The Light Within [world premiere]
Nor Spell Nor Charm
Lonely Child [New York premiere]
From the Other Sky [world premiere]
BluesKonzert [New York premiere]
Susan Narucki (soprano) [Vivier]
Emily Hindrichs (soprano), Krysty Swann (mezzo-soprano), Hugh Sinclair (actor & director) & Wang Jie (keyboards) [Wang Jie]
Ursula Oppens (piano)
American Composers Orchestra
Ji Youn Chang – Lighting designer [John Luther Adams]
Reviewed by: Gene Gaudette
Reviewed: 15 October, 2010
Venue: Zankel Hall, Carnegie Hall, New York City
John Luther Adams grew up in the south, studied in California, and has spent most of his adult life in Alaska. His music is often strong on color and character, but The Light Within caught me off guard. Timing in at about 11 minutes, the work is a single gesture: a loud, sustained, nearly tutti chord/tone cluster running the full pitch range of the orchestra which slowly transforms as pitches and tone colors are introduced and removed. The lighting design didn’t seem to bring much to the music until the last few minutes, but by then the work had worn out its welcome. The experience might go over far better in a more reverberant, warmer space, where its moderate similarities to Feldman and Ligeti would prove more welcome.
Jacob Druckman’s Nor Spell Nor Charm takes its title from the text of a song on a text from Shakespeare’s A Midsummer Night’s Dream that Druckman had written over two decades earlier for Jan DeGaetani, one of the great champions of American vocal music who, sadly, died of leukaemia before she could perform it. Nor Spell Nor Charm is an orchestral elaboration of the song, and includes a synthesizer, its often bright, scintillating gestures contrast with the mostly solemn mood of the orchestra. George Manahan and his players brought more solemnity, coherence, and restraint to the work than did the Orpheus Chamber Orchestra in its often edgy, meandering recording for Deutsche Grammophon.
Canadian composer Claude Vivier studied at the Conservatoire de musique du Québec and in Cologne with Stockhausen. His shocking murder in Paris in 1983 made the headlines. The composer described his extended orchestral song Lonely Child, written in 1980, as one of loneliness, but the text, filled with references to stars, nature, fairies, dreams, and childhood suit the music – set to timbral transformations influenced by the French ‘spectral’ school and a highly approachable harmonic language reminiscent of Messiaen and, toward the end, late Shostakovich. Susan Narucki fully lived up to her reputation as a first-rank interpreter of contemporary vocal music, bringing the mostly-French text to palpable life. There were moments when the orchestra should have been on a tighter dynamic rein, but not to the point where Narucki could not be heard.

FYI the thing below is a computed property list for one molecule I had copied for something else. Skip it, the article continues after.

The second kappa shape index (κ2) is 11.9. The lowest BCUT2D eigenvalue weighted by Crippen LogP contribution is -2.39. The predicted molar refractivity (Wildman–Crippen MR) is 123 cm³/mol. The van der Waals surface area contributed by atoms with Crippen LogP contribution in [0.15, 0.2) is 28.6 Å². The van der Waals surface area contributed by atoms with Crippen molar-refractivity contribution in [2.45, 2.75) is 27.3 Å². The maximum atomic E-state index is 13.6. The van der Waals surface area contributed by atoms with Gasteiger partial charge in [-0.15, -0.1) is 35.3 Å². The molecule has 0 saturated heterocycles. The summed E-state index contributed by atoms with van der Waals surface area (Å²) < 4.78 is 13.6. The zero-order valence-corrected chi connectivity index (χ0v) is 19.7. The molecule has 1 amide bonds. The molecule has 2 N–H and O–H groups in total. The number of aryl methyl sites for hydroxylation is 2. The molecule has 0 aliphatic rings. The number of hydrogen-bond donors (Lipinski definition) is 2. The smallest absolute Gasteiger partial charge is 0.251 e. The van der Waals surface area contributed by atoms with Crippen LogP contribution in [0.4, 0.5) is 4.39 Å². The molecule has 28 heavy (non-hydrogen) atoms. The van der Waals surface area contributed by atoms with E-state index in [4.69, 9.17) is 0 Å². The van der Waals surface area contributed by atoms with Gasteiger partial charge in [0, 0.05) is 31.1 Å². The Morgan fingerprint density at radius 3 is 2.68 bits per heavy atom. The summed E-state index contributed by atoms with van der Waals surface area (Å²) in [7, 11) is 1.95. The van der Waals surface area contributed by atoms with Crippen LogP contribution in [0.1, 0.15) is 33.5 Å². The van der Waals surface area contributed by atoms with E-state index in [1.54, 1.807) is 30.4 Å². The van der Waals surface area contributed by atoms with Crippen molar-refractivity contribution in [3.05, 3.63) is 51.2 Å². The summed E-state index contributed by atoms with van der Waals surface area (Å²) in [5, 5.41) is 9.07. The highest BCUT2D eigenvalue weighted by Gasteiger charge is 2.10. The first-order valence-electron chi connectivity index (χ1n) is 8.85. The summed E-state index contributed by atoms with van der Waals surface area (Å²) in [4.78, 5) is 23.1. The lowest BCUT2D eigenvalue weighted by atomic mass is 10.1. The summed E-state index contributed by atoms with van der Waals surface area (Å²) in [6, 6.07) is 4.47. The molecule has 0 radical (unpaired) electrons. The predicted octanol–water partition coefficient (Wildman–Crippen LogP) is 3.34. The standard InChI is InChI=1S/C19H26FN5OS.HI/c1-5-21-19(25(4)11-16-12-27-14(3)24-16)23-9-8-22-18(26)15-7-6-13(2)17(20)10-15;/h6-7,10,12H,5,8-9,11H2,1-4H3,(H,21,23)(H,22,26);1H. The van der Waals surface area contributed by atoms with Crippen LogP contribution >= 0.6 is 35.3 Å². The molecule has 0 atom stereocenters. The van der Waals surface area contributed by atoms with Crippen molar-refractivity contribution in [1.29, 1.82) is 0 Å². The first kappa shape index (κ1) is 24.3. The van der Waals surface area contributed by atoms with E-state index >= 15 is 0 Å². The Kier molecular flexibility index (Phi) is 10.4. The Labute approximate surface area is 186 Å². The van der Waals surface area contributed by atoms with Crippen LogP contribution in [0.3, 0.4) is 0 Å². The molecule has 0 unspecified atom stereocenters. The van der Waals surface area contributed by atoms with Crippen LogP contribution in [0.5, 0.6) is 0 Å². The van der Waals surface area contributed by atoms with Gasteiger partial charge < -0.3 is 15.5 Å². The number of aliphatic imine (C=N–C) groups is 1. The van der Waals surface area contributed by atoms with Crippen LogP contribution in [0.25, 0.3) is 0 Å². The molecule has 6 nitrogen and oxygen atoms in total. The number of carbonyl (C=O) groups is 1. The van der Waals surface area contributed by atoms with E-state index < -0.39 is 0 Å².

Wang Jie’s From the Other Sky is far more fun than one is supposed to have at a concert of ‘serious’ music. This charming multimedia-comic-opera-meets-song-cycle in four scenes was presented in a semi-staged version with computer-controlled background projections. The completely original story by the composer is based on characters from the Chinese zodiac – but not all of them on this occasion because, as we learn in the first scene, some of them are out for pedicures or Pilates – and how the thirteenth Zodiac goddess, a lark, loses her place in the heavenly firmament and finds favor on earth. Emily Hendricks has a light voice, but with plenty of power where it counts, and was completely winning in the role of the bird. Krysty Swann was properly imperious as the celestial Rat, and used her warm mezzo to strong effect in the second scene as a cripple in a plague-infested world. Wang Jie (who was also costumed and a part of the dramatic action) is a solid pianist – and quite the character. The music, written in a completely approachable style, perfectly suits the story’s fairytale-with-a-modern-twist mood. I can’t wait to hear more of Wang Jie’s music.
Alvin Singleton’s BluesKonzert was written for Ursula Oppens in memory of jazz composer and saxophonist Julius Hemphill, her long-time companion. Oppens lived up to her reputation as one of the greatest champions of new music, getting to the often-conflicted emotional core of this mostly elegiac concerto, which opens with a cadenza in which a mournful descending two-note motive and assertive, manic staccato figures vie for attention. The work’s rhapsodic form reflects the continuing collision of moods, with the solemn and funereal often colliding with or suddenly in contrasting counterpoint to music that is declamatory and assertive. Oppens elicited amazingly even sound and a surprising variety of timbres from the extended trills and tremolos that dominate the latter part of the work, and the balances between soloist and orchestra were ideal. BluesKonzert is the best new concertante piano work I have heard in a very long time from an American composer.
The ACO has always sounded good, but throughout this concert the playing was particularly impressive – displaying tight ensemble, vivid instrumental color, and string sound that seems far bigger (if a hair bass-shy) than the use of 21 players would suggest.